Senate Passes Senator Martins’ Legislation Strengthening Penalties for Dealing Drugs to Children

Jack M. Martins

March 05, 2014

     Senator Jack Martins (R-Mineola) today announced that the New York State Senate has passed legislation he sponsors to strengthen penalties for criminals who deal drugs to children.

     “Drugs destroy lives, and the victims of drug abuse are getting younger and younger. Drug use among children, especially heroin, is a growing epidemic on Long Island. Criminals who target young children and poison them with heroin and other controlled substances deserve tougher penalties. This legislation will give law enforcement another tool to keep these drug dealers off the streets and behind bars where they belong,” said Senator Martins.

     Under current law, anyone over the age of 21 who sells a controlled substance to a minor under the age of 17 can be charged with a class B felony. However, the law does not contain an enhanced penalty for selling a controlled substance to younger children.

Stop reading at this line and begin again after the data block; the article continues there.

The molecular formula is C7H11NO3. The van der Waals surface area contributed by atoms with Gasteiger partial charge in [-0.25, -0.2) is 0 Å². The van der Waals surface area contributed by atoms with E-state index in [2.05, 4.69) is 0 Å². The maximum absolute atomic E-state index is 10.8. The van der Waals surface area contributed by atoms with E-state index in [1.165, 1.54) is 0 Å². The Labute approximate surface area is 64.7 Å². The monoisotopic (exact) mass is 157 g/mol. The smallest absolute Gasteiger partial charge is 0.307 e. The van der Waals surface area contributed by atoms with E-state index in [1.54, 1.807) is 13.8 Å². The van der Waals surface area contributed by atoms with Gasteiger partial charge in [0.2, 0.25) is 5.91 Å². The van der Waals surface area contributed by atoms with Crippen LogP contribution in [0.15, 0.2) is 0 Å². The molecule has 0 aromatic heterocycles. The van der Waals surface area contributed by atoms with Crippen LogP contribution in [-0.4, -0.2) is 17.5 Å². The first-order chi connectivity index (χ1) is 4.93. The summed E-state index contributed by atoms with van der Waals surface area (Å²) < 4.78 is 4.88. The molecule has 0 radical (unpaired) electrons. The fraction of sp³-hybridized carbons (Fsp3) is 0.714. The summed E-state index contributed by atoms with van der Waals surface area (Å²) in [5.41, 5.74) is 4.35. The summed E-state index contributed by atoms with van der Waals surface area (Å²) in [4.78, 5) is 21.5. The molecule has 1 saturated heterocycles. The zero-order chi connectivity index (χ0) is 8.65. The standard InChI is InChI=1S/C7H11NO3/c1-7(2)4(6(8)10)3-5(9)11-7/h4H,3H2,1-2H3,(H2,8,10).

Senator Martins’ legislation (S988A) would create the new crime of criminal sale of a controlled substance to a child in the first degree. Under the proposed law, adults over the age 18 who sell a controlled substance to a minor under the age of 14 would be charged with a class A-II felony.

     A January 25, 2014 Newsday report noted that treatment for heroin addiction has increased roughly fourfold on Long Island since 2011, and that children are turning to drugs at a younger age. The article also noted that Suffolk County treatment experts recently treated a 13 year old girl for heroin addiction.